In August and September, growers may want to let canola cure longer hoping for the warm and moist conditions required to clear green from their canola seed. By October, getting the crop off becomes the priority. Green seed is unlikely to turn anymore unless a lot of moisture (snow?) comes, in which case harvest may be delayed until spring. When good harvest days come along, the best option is likely to put canola in the bin.
•No.1 canola may contain up to 2% distinctly green seeds and a maximum of 5% damaged seed (including green).
•The allowable limit for No.2 is 6% distinctly green and 12% total damaged seed.
•The allowable limit for No.3 is 20% distinctly green and 25% total damaged seed.
•Anything above that is sample.
The Canadian Grain Commission’s Official Grain Grading Guide says damaged seed includes canola seeds that are: Distinctly shrunken or shriveled; badly discoloured from mould; completely and densely covered with rime (which is the lining of the pod adhered to the seed); excessively weathered, sprouted, tan coloured, distinctly green, heated, insect damaged or otherwise damaged.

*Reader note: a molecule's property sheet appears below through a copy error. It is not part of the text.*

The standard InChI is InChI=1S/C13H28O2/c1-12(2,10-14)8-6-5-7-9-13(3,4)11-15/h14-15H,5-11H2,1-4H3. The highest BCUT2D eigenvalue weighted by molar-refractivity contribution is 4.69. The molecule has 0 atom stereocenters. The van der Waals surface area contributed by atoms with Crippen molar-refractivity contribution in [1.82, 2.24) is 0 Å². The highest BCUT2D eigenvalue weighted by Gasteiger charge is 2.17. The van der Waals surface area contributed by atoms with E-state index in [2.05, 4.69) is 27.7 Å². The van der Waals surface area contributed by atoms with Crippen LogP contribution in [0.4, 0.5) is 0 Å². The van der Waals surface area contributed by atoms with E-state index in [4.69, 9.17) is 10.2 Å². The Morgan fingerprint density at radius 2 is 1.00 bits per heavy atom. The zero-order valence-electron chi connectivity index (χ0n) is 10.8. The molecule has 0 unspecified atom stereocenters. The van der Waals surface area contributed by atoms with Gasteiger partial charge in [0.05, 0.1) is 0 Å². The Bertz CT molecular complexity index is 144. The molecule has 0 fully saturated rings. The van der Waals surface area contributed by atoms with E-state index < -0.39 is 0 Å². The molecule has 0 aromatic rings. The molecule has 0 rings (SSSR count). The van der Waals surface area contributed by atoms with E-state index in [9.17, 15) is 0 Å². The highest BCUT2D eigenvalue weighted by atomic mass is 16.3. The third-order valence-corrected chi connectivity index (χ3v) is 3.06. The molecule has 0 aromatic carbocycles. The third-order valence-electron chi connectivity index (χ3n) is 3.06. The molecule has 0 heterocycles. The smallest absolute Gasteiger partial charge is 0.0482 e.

Know your green count. For growers with high-green canola in the bin, it helps to know what you’ve got before you make marketing decisions. When shopping around for buyers, make sure your sample represents the canola you’ll deliver. Loads have been rejected because the canola delivered didn’t meet the specifications indicated in the original sample.
Get more than one opinion. “Distinctly green” is a subjective analysis, requiring graders to decide whether marginal lime green seeds count as “distinctly green” or not. This can make a big difference in price and marketability of canola if one grader counts 15% green (No.3) and another counts 25% (Sample) when analyzing the same canola. Growers unsure of what they’ve got can send samples to the Canadian Grain Commission (CGC), which provides a free grade as part of its Harvest Sample Program. Click here for more details.